Chris then discussed Maca, from the Peruvian Andes. Maca is a restorative turnip-like plant root. For the people of the Andes, growing and harvesting Maca means they don't have to work in mines in miserable conditions. Maca is an energizing, super food, which radically enhances libido without toxicity. Keeping up with tradition, women shamans of the tribe put their blessing on the Maca as part of the harvest.

Chris moved onto the subject of antidepressants, claiming that the entire category of antidepressant drugs are every bit as effective as sugar-based placebos. He recommends eating an M&M or Altoid instead. :-) Far in the northwestern parts of China locals harvest Rhodeola rosea, a profound antidepressant that works better than placebos, and doesn't creative the side effects often present with drugs. The locals have just two months to harvest enough Rhodeola to earn their year's living and provide enough for worldwide consumption. Chris calls Rhodeola rosea a gateway herb. By taking Rhodeola, you get a sense of well-being, vitality, of being plugged in and have the energy to do a lot. And that, Chris says, is what we need for these times--to feel good and do a lot. Sadly, many people today simply feel crappy.

Finally, Chris talked about Cat's Claw, an anti-inflammatory herb that comes from the Amazon. All degenerative diseases involve inflammation so coming up with anti-inflammatory drugs is a big driver in pharmaceutical industry today. But Chris pointed out that drug development is driven not by a love of humanity but by patent law and many, if not most, drugs come with side effects, which Chris points out are really effects, not just an aside. Cat's claw, which is the inner bark of a vine, is the most potent and safest antii-inflammatory available today and has been used successfully to cure some forms of cancer. 

In closing, Chris pointed out that if we don't mitigate the destruction of the Amazon rainforest (which could be destroyed by 2030 if we continue the path we're on), we'll lose 20 percent of the world's oxygen.

"This is our time," he says. "It requires boldness, energy, and that we throw ourselves into this work with everything we can bring to the table."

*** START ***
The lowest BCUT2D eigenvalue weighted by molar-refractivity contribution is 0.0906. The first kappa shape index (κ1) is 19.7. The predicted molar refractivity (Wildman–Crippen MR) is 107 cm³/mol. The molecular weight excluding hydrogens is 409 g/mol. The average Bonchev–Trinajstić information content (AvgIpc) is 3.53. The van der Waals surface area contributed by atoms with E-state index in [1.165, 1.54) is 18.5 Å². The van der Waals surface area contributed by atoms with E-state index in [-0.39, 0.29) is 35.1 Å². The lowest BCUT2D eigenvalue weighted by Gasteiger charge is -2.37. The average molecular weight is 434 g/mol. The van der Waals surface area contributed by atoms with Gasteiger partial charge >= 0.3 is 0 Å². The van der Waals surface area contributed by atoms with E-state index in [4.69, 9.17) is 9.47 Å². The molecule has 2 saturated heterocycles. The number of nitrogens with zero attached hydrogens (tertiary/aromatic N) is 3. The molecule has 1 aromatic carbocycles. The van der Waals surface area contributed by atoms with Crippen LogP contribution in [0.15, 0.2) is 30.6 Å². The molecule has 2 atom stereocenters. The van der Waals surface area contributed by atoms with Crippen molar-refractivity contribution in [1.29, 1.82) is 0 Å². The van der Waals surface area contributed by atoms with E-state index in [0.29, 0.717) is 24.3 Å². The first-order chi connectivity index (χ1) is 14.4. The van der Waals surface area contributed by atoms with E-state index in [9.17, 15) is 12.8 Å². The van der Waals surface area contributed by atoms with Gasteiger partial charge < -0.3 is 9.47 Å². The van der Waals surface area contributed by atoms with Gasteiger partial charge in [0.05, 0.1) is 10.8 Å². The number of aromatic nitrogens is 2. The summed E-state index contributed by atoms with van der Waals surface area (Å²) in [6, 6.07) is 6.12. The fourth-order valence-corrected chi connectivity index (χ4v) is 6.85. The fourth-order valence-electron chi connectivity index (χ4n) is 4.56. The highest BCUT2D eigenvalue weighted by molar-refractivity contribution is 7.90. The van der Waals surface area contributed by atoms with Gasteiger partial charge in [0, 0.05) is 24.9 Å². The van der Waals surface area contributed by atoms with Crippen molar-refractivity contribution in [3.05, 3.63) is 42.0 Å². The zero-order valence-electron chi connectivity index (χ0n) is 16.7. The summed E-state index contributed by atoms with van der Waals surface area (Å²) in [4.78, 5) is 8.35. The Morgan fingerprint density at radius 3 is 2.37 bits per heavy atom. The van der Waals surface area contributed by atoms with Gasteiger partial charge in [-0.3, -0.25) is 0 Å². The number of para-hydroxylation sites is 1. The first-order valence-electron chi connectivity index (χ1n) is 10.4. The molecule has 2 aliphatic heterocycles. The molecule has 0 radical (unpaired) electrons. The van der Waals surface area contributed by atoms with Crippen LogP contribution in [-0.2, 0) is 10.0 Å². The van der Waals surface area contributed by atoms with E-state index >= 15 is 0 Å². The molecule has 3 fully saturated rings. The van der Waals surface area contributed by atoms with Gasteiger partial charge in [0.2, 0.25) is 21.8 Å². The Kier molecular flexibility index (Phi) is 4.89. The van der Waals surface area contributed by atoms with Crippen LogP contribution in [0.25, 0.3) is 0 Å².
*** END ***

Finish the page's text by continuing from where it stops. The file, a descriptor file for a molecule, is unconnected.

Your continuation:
Lori Batcheller is a freelance writer, yoga instructor and registered massage therapist who focuses on health, well-Lori Batchellerbeing, and sustainable living.

10 Things That Make the LOHAS Forum Unique

Wednesday, June 8, 2011 by

1. Cross section of attendees is like no other event. Where else will you find Fortune 500 companies shoulder to start up entrepreneurs next to mainstream media and celebrity. It is a great networking event for those who want to stretch their comfort zone and meet new people.

2. Permission to drop the armor of image is granted and expected. Everyone at the event wants to know who each other is at heart first and then get to professional interests second. This makes the attendees really open to each other and sincerely attentive to each other’s needs.

3. On the cutting edge of what is next. Many events have large corporations as the core of their speakers where at LOHAS you see more of the larger corporations in the audience learning how to enter the LOHAS market.

4. Boulder City is the epicenter of LOHAS activity. Despite being just over 100K in population it is the hub of organics, clean tech, outdoor industry, spirituality, alternative medicine, technology, entrepreneurship and is beautiful place to be in June when the LOHAS Forum occurs.

5. St. Julien Hotel & Spa is the best hotel in Boulder and has a very accommodating staff and has fully embraced sustainability. They provide the measurements for landfill alleviation for the LOHAS forum and organic and locally sourced meal options. Last year we were able to recycle 87% of our waste from the event. We strive to do more this year. The spa is top notch as well. 

6. The LOHAS gift room is legendary. Rather than provide a pre stuffed conference bag of brochures that are typically dumped in the hotel room we provide a gift room of various items from LOHAS companies that attendees can pick and choose from. Attendees love this and the gift bags are usually quite stuffed when people leave the room!

7. Market data worth thousands of dollars is presented by a variety of green market trend specialists. Those that are interested on what is happening in the LOHAS space can collect a tremendous amount of insight from these highly sought presentations.

8. Program content transcends green business to include elements to connect with the human spirit and community in a way that is energetic and inspiring.

9. A paperless program for this year and digital signage. The program will be on an app that is also a mobile website. The app will be downloadable on iTunes and will allow those who are not attending to see what is happening by reading the social media feeds, text alerts and uploaded images by attendees. Conference signage are flatscreen monitors that double as media centers for video.